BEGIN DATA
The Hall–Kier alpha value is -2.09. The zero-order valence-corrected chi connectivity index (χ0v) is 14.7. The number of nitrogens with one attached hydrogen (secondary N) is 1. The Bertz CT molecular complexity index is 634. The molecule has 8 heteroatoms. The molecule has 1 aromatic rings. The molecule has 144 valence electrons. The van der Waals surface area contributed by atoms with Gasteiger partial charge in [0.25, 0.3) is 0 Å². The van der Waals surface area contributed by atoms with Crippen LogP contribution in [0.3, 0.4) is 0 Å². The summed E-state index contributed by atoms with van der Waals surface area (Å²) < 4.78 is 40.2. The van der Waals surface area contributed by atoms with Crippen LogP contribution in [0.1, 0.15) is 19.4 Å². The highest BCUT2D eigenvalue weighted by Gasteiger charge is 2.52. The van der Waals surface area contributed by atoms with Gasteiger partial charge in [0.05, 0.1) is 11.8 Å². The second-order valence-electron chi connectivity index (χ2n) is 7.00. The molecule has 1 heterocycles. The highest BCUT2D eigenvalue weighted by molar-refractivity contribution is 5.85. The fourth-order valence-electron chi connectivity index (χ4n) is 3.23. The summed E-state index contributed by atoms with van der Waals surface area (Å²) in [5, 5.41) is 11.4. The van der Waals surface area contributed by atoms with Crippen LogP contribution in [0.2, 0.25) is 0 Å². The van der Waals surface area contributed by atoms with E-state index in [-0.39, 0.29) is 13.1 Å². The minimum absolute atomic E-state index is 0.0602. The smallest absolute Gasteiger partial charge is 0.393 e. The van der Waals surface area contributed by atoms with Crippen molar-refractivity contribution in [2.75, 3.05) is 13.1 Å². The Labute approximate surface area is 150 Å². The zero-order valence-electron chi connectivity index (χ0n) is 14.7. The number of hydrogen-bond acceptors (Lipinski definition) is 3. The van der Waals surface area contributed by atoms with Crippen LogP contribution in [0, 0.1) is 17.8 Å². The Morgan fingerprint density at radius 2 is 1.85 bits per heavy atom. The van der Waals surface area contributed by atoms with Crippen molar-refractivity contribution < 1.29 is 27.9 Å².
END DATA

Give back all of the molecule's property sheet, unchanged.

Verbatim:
The Hall–Kier alpha value is -2.09. The zero-order valence-corrected chi connectivity index (χ0v) is 14.7. The number of nitrogens with one attached hydrogen (secondary N) is 1. The Bertz CT molecular complexity index is 634. The molecule has 8 heteroatoms. The molecule has 1 aromatic rings. The molecule has 144 valence electrons. The van der Waals surface area contributed by atoms with Gasteiger partial charge in [0.25, 0.3) is 0 Å². The van der Waals surface area contributed by atoms with Crippen LogP contribution in [0.3, 0.4) is 0 Å². The summed E-state index contributed by atoms with van der Waals surface area (Å²) < 4.78 is 40.2. The van der Waals surface area contributed by atoms with Crippen LogP contribution in [0.1, 0.15) is 19.4 Å². The highest BCUT2D eigenvalue weighted by Gasteiger charge is 2.52. The van der Waals surface area contributed by atoms with Gasteiger partial charge in [0.05, 0.1) is 11.8 Å². The second-order valence-electron chi connectivity index (χ2n) is 7.00. The molecule has 1 heterocycles. The highest BCUT2D eigenvalue weighted by molar-refractivity contribution is 5.85. The fourth-order valence-electron chi connectivity index (χ4n) is 3.23. The summed E-state index contributed by atoms with van der Waals surface area (Å²) in [5, 5.41) is 11.4. The van der Waals surface area contributed by atoms with Crippen LogP contribution in [0.2, 0.25) is 0 Å². The van der Waals surface area contributed by atoms with E-state index in [-0.39, 0.29) is 13.1 Å². The minimum absolute atomic E-state index is 0.0602. The smallest absolute Gasteiger partial charge is 0.393 e. The van der Waals surface area contributed by atoms with Crippen molar-refractivity contribution in [2.75, 3.05) is 13.1 Å². The Labute approximate surface area is 150 Å². The zero-order valence-electron chi connectivity index (χ0n) is 14.7. The number of hydrogen-bond acceptors (Lipinski definition) is 3. The van der Waals surface area contributed by atoms with Crippen LogP contribution in [0, 0.1) is 17.8 Å². The Morgan fingerprint density at radius 2 is 1.85 bits per heavy atom. The van der Waals surface area contributed by atoms with Crippen molar-refractivity contribution < 1.29 is 27.9 Å².